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Georgia National Guard, students give to seniors

Photo by J.D. Sumner

Photo by J.D. Sumner

ALBANY, Ga. -- Who knew elves wore camouflage?

The residents at Palmyra Nursing home saw first-hand Saturday that spreading Christmas cheer is sometimes done best with combat boots as soldiers from the Georgia National Guard and students from

Westover High School delivered Christmas cards and gifts.

Organized by Westover teacher John Daughety, who by day teaches math to teens and by weekend serves as a staff sergeant in the guard, the event was initially planned for just the veterans at the nursing home because Daughety figured resources would likely be slim to put the gift packages together.

"But things have just really come together," Daughety said. "People have really been generous and giving for this and my students and guard unit have really stepped up."

But when Daughety and his unit marched through the doors at the nursing home Saturday, the "Patriots for Patriots," idea had turned into much more. I became one that allowed the group to give all the residents a small gift and still donate some items to the Albany Rescue Mission.

PFC Carmen Kendrick, who is a Westover graduate and one of Daughety's former students, said that community involvement, especially when it involves prior veterans, is one reason why she joined the guard.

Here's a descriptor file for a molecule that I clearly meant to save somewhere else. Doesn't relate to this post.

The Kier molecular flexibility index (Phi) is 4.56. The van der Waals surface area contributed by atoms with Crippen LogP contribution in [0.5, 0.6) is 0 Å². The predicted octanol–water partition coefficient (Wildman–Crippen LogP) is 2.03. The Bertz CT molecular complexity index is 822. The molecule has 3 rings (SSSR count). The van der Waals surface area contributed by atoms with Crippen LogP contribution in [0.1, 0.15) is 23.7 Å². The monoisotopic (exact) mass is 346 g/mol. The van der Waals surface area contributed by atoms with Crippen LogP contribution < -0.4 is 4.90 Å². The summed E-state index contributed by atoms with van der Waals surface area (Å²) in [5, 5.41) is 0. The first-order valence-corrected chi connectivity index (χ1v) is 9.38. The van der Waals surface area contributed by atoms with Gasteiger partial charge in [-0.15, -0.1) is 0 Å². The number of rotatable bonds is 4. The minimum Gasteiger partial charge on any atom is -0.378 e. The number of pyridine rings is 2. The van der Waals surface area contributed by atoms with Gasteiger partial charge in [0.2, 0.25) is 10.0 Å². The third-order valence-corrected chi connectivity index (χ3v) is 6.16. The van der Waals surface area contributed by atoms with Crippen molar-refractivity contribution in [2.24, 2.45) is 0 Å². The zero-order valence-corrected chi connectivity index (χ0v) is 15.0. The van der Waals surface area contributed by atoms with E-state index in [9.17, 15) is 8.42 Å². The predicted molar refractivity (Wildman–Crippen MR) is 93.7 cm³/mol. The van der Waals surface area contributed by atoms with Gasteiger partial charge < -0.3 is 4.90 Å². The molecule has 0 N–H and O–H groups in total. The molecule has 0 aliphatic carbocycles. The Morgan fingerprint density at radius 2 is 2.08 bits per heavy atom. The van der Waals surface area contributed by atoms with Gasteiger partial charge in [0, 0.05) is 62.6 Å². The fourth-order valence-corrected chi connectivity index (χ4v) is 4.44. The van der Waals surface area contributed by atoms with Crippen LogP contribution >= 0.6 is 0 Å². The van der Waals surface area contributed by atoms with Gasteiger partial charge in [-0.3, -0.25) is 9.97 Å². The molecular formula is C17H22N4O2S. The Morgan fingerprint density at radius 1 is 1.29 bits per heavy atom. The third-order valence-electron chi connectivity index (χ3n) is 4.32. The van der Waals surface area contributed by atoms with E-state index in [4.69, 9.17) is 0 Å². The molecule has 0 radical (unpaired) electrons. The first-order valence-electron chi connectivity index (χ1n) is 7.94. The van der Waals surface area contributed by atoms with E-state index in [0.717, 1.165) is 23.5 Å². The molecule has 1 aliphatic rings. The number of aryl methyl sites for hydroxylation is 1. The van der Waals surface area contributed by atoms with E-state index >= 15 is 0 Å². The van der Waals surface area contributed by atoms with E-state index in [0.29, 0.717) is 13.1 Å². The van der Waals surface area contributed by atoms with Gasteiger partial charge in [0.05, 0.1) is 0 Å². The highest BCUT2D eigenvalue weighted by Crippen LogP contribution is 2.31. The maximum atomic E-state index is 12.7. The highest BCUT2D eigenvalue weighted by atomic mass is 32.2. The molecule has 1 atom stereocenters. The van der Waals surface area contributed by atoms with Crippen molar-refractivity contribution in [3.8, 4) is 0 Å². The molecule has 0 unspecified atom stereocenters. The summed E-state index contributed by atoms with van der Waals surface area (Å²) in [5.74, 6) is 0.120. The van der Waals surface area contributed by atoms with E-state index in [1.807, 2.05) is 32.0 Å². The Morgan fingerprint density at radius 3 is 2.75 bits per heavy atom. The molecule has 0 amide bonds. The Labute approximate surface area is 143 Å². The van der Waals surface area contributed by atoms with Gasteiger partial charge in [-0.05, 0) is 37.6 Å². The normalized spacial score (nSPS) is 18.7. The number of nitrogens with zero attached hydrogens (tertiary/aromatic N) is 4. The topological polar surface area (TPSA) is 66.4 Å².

"I'm here today to give back to the community, to give back to the veterans here at the nursing home, for them," Kendrick said. "It's important for me because they basically paved the way for me."

Many of the residents who received gifts Saturday seemed touched by the generosity of a group of fellow soldiers who, although separated by generations, have volunteered to serve their country during a time of war just as many of them did.

SSG Ferlene Palmer, the recruitment and retention non-commissioned officer for the unit, thanked the local veterans for their service and said that it was an honor to be able to bring them something for Christmas.

"It's hard to do this and not cry," Palmer said. "To think that many of these people served on battlefields, and now, may not have anyone to visit them for Christmas or get them anything."

The day apparently meant a lot to the students as well. One, Datreaon Edwards, hopped a city bus on the south side of town and rode across the city just to participate, all after helping to wrap 230 gifts on Thursday.

Nursing home staff said they work hard each year to make sure that each of the residents get something for Christmas. It often isn't much, they say, but it's something.

"I'm just so proud of my students and my unit for pulling this together like this," Daughety said. "They really stepped up."